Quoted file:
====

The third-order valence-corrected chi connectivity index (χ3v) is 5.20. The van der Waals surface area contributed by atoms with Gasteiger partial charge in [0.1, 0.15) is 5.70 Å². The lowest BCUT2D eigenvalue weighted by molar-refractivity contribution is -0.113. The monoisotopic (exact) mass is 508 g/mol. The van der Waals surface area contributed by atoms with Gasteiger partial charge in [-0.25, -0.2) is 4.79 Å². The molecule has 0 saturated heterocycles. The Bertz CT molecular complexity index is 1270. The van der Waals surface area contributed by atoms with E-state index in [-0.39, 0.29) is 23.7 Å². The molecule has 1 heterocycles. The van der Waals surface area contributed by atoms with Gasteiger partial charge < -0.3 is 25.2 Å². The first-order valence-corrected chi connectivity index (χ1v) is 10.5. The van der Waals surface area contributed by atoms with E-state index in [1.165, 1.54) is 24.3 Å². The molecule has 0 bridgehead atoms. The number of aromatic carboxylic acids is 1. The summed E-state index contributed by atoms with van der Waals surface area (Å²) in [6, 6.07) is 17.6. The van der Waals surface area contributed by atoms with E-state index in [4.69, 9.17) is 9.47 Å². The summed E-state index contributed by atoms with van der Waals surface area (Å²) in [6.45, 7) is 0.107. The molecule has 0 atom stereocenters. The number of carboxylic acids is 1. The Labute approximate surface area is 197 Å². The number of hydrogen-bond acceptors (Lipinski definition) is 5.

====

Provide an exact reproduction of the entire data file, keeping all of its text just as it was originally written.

The third-order valence-corrected chi connectivity index (χ3v) is 5.20. The van der Waals surface area contributed by atoms with Gasteiger partial charge in [0.1, 0.15) is 5.70 Å². The lowest BCUT2D eigenvalue weighted by molar-refractivity contribution is -0.113. The monoisotopic (exact) mass is 508 g/mol. The van der Waals surface area contributed by atoms with Gasteiger partial charge in [-0.25, -0.2) is 4.79 Å². The molecule has 0 saturated heterocycles. The Bertz CT molecular complexity index is 1270. The van der Waals surface area contributed by atoms with E-state index in [-0.39, 0.29) is 23.7 Å². The molecule has 1 heterocycles. The van der Waals surface area contributed by atoms with Gasteiger partial charge < -0.3 is 25.2 Å². The first-order valence-corrected chi connectivity index (χ1v) is 10.5. The van der Waals surface area contributed by atoms with E-state index in [1.165, 1.54) is 24.3 Å². The molecule has 0 bridgehead atoms. The number of aromatic carboxylic acids is 1. The summed E-state index contributed by atoms with van der Waals surface area (Å²) in [6, 6.07) is 17.6. The van der Waals surface area contributed by atoms with E-state index in [4.69, 9.17) is 9.47 Å². The summed E-state index contributed by atoms with van der Waals surface area (Å²) in [6.45, 7) is 0.107. The molecule has 0 atom stereocenters. The number of carboxylic acids is 1. The Labute approximate surface area is 197 Å². The number of hydrogen-bond acceptors (Lipinski definition) is 5.